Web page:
SKF NOTE: James Lincoln Collier‘s book, Benny Goodman and the Swing Era, has a few interesting Davey Tough insights. This Sid Weiss quote is one example. I don’t recall reading or hearing another musician saying Tough could play faster bass drum than either Buddy Rich or Louie Bellson. Or that Tough’s understanding of playing the bass drum was rare.

In 1945, after eighteen months with the brilliant Herman band, [Dave] Tough won first place in the Down Beat, Esquire and Metronome polls. [In an interview with James Lincoln Collier, jazz bassist] Sid Weiss said:

Buddy Rich is supposed to have that fast foot. But Davey could play faster than Buddy, and also play faster than Louie Bellson with two drums. Davey was unbelievable. Take charge. As small as he was, he knew just how to do it. When I played a note his bass drum would go through the note and amplify it. He had a way of playing the bass drum so it would not cover — the tonality was right or whatever. The way the pedal struck the drum, it was just absolutely perfect. Most drummers didn’t really understand about the bass drum, they weren’t really listening to the bass.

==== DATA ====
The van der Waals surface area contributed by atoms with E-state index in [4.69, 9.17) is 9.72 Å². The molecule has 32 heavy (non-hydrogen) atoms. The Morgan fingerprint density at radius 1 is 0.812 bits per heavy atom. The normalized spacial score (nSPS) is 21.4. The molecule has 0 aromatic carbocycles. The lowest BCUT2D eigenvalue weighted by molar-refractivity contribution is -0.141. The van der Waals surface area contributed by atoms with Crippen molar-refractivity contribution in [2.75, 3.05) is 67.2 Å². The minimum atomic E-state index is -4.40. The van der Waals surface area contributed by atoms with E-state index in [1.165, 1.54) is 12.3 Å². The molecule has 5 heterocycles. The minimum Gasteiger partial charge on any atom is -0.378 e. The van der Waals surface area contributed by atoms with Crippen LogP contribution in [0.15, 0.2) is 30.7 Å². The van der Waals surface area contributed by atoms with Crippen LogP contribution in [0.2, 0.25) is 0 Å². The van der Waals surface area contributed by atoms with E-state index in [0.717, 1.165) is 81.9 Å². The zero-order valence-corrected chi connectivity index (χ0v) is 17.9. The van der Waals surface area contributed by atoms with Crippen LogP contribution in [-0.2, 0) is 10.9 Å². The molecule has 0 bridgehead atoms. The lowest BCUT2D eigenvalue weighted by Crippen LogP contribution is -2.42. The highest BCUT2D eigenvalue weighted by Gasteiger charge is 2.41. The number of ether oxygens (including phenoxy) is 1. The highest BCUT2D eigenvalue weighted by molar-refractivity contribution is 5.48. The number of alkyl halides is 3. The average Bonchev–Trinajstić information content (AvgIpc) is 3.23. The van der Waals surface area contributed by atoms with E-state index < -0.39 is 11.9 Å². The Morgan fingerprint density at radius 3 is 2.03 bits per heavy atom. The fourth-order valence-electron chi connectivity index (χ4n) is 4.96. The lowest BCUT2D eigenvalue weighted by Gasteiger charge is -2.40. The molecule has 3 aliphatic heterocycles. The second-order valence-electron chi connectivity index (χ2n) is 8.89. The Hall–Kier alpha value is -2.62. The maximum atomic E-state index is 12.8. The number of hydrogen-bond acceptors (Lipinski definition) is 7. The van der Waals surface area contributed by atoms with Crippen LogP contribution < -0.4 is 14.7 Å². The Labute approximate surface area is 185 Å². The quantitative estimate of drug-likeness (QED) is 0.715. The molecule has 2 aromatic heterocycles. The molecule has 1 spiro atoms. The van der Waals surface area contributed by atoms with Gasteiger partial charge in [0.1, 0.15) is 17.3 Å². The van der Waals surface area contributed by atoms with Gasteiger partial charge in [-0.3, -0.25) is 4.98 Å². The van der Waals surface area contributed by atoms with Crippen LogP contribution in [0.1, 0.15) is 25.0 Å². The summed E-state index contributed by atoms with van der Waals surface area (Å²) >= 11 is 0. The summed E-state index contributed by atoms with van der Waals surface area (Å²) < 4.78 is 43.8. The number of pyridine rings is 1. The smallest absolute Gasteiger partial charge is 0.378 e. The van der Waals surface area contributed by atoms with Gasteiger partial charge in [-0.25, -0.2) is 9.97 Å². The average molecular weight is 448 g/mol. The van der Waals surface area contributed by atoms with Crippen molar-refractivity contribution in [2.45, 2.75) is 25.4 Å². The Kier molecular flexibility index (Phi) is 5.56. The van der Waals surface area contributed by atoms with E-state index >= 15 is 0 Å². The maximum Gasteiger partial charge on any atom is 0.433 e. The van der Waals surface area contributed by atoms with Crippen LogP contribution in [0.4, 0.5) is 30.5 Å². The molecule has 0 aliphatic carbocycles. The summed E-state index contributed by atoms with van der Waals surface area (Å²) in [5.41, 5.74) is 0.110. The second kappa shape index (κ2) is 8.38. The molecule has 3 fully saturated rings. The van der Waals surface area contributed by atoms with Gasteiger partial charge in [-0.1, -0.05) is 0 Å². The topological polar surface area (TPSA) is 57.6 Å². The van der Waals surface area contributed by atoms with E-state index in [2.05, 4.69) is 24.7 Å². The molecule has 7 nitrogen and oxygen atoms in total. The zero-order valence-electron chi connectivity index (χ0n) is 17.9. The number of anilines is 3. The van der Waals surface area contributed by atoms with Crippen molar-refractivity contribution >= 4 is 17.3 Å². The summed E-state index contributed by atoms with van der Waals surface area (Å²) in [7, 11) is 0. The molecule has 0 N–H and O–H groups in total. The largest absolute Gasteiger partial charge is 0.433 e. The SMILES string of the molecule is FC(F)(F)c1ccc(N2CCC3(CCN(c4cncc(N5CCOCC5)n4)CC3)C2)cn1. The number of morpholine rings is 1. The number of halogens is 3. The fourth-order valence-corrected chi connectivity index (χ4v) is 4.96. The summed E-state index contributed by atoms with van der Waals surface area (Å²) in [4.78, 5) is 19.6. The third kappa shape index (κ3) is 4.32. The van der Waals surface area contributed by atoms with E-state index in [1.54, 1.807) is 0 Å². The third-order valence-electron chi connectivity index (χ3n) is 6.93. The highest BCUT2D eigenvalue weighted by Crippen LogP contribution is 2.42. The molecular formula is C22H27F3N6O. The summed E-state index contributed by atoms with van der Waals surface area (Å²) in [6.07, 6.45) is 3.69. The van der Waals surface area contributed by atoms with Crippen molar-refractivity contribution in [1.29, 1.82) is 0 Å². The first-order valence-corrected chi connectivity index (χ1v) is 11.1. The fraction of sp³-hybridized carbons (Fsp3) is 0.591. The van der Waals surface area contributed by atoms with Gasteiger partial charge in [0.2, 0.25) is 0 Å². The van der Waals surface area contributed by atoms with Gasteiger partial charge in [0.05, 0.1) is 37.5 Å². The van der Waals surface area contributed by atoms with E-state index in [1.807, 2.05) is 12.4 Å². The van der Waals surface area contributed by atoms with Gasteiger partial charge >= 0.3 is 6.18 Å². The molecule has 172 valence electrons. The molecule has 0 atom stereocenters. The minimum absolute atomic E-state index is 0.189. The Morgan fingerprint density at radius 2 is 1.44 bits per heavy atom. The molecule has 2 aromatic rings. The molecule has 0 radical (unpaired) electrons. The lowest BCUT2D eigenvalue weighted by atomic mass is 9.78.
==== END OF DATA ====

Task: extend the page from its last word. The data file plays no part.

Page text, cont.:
Source: Benny Goodman and the Swing Era, by James Lincoln Collier, Oxford University Press 1989.

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Ravish Momin – Learning How He Makes Music

SKF NOTE: Musician Ravish Momin was good enough to consent to an interview two weeks ago. I will posting excerpts in the days ahead.

Ravish is a drummer who first caught my attention in June 2017 in an online news story. He called his music “folk music from nowhere” and “music that exists from a country that doesn’t exist.”

What’s not to like about that?

In 2017 Ravish was pictured using an acoustic drumset augmented by various electronic devices. Just before our interview, Ravish posted the YouTube video shown here where his current setup has no acoustic drum elements.

I was watching Momin’s YouTube videos — especially his in concert videos — anticipating an experience similar to concerts I’ve attended of acoustic drumset players, from Art Blakey, to Jaimoe, to John Densmore.

That’s the wrong approach. It’s apples and oranges.